In the hope of triggering reforms, here are five fixes to shortcomings in current law and ag biotech regulation.
Each new GE crop technology goes through a voluntary review of food safety risks triggered by a letter from technology developers to the U.S. Food and Drug Administration (FDA). Through these "voluntary consultations," the companies provide basic information to the FDA on the genes moved into the new GE crop.
The primary focus of the FDA's voluntary consultation is whether the composition and nutrients in the GE crop is "substantially equivalent" to that of the not-engineered crop. The FDA reviews the data, raises any questions it has, and, in most cases, accepts the conclusions of the technology developer.
The FDA does not conduct an independent safety determination, nor does it do any testing of a newly proposed GE crop, but rather accepts the company's assertion of its safety. It is a shallow and flawed process, that has been "under review" for two decades, but persists because of the lack of consensus on a better way forward.
The U.S. Department of Agriculture's (USDA) focus in the regulatory review process is driven by an old federal statute, the Plant Pest Act. The USDA must determine whether the technology might trigger a new, or worsen an existing "plant pest" (i.e., a weed, insect, or fungal pathogen that attacks or competes with plants). If there is no evidence of such "plant pest" risk, the USDA deregulates the new GE-crop trait, and companies are then free to move the new trait into various crop cultivars.
In the case of GE crops that entail expression of compounds that act as pesticides, the EPA also has to approve the new crops under national pesticide law. For GE crops engineered to tolerate applications of herbicides after the crop has emerged and is actively growing, the EPA typically has to approve: (a) new and/or higher tolerance levels covering residues in food, and (b) herbicide product labels that contain different directions for use.
Each agency's role and authority is seriously limited because Congress has been unable to pass new legislation to give the agencies the tools and mandates needed to conduct thorough reviews of the risks, benefits, costs, and uncertainties associated with novel GE-crop technologies. As a result, pre-approval risk assessments are typically a mile wide but just inches deep. Some of the most worrisome risks are largely ignored.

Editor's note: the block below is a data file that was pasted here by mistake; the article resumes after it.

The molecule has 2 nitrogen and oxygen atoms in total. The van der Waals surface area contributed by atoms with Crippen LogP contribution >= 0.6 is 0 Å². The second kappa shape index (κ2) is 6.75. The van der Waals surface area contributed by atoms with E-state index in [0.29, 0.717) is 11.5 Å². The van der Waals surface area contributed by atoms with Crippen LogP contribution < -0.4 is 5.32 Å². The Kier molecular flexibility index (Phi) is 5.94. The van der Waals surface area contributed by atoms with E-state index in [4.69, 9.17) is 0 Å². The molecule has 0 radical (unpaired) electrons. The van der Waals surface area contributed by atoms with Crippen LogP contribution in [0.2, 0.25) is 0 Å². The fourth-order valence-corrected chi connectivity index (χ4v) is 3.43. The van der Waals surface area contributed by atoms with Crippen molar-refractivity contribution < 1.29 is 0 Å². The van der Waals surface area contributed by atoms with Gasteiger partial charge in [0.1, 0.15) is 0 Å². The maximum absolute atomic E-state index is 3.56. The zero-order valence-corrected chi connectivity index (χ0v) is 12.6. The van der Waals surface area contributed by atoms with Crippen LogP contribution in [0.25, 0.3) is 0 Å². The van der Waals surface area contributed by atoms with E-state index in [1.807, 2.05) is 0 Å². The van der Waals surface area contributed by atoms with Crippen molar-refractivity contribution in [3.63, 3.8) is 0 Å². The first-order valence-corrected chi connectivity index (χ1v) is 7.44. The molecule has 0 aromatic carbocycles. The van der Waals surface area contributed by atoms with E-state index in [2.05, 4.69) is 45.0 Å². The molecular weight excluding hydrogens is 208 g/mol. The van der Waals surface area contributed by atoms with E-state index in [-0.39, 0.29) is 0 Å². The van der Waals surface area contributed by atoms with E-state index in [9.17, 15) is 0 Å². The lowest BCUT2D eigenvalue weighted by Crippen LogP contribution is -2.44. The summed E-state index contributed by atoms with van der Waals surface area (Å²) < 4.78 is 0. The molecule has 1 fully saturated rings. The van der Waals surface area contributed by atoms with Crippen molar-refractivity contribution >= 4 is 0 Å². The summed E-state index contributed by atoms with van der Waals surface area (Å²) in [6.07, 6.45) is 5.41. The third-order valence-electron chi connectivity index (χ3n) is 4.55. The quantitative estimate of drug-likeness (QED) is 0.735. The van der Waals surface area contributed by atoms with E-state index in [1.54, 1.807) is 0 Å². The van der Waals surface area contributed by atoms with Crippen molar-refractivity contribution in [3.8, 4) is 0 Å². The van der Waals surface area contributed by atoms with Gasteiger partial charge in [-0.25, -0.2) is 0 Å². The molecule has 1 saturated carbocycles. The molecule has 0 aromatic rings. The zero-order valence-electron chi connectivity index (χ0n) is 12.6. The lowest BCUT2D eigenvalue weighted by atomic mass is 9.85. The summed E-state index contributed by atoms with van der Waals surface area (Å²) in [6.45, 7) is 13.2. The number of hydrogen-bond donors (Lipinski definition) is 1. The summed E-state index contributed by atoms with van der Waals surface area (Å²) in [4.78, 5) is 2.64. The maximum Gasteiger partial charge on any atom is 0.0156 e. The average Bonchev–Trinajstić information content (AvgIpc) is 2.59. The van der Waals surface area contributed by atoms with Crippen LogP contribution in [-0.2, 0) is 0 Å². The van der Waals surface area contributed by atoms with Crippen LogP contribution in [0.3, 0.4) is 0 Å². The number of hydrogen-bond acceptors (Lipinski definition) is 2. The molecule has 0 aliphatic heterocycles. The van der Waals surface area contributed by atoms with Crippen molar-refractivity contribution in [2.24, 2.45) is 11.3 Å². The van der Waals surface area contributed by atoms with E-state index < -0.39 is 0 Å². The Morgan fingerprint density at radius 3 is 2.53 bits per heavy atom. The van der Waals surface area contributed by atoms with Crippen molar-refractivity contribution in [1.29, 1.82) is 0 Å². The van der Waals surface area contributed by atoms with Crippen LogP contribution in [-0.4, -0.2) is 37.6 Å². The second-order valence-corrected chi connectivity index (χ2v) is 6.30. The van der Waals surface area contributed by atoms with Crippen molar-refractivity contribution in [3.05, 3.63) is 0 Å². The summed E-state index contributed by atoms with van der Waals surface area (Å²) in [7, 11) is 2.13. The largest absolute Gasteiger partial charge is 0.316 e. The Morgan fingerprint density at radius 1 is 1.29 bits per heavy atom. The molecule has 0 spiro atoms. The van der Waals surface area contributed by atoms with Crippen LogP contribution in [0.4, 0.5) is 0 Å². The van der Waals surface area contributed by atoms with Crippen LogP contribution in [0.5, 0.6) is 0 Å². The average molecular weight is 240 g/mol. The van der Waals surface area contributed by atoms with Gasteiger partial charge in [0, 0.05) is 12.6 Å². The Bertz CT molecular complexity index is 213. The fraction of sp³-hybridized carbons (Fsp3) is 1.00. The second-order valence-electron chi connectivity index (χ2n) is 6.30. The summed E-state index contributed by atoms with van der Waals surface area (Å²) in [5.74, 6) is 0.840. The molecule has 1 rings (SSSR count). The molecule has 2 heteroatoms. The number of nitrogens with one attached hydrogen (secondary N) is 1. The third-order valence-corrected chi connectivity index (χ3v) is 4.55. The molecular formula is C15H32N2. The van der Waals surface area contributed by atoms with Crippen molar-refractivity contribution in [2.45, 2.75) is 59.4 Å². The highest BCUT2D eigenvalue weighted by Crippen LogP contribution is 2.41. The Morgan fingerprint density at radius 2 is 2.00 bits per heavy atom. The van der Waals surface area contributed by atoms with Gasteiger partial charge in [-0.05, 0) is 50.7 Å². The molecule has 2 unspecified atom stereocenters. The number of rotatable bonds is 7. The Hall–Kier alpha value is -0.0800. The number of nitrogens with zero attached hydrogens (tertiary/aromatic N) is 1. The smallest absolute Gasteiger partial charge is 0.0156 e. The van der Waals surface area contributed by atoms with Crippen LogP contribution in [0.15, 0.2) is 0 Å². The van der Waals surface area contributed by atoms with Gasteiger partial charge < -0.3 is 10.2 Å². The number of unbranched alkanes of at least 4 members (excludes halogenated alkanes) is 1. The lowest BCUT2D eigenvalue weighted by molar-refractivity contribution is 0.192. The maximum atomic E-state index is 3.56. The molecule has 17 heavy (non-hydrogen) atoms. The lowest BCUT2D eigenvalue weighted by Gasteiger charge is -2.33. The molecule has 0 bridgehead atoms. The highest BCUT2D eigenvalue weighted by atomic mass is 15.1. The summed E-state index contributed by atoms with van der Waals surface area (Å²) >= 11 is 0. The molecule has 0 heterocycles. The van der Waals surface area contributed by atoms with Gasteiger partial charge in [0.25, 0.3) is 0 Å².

Credit: Mike Mozart/flickr
Every pesticide sold to farmers contains one or more "active ingredients" that kill or control pests, and several "inert ingredients" that help assure the pesticide accomplishes its desired impact.
Inert ingredients help keep the active ingredient in suspension, and assure the pesticide sticks to plant or weed tissues long enough to be absorbed or come into contact with an insect pest. Some promote compatibility when mixed with other pesticides or liquid fertilizers, prior to spraying on a field.
For decades, a dangerous myth has persisted -- "inert ingredients" in formulated, ready-for-sale pesticides are not harmful to human health and the environment. For this reason, the impact of inert ingredients are not taken into account when the industry and government conducts a risk assessment of an active ingredient. Federal law classifies inert ingredients as "Confidential Business Information" (CBI), and blocks disclosure to poison control centers and physicians routinely treating pesticide poisoning victims.
The heightened toxicity of Roundup and other glyphosate-based herbicides, in contrast to pure glyphosate, played a dual role in Lee Johnson's trial in San Francisco, CA.
EPA's near-sole focus on the toxicity of pure glyphosate undermined the relevance of the agency's reassuring risk assessment, since no one ever sprays, or is exposed to pure glyphosate.
Monsanto's systematic effort over decades to suppress chronic animal studies on formulated Roundup, despite knowing from its own studies that the inert ingredients in its many Roundup brands increased risks substantially, no doubt influenced the jury, especially as it pondered the award of punitive damages.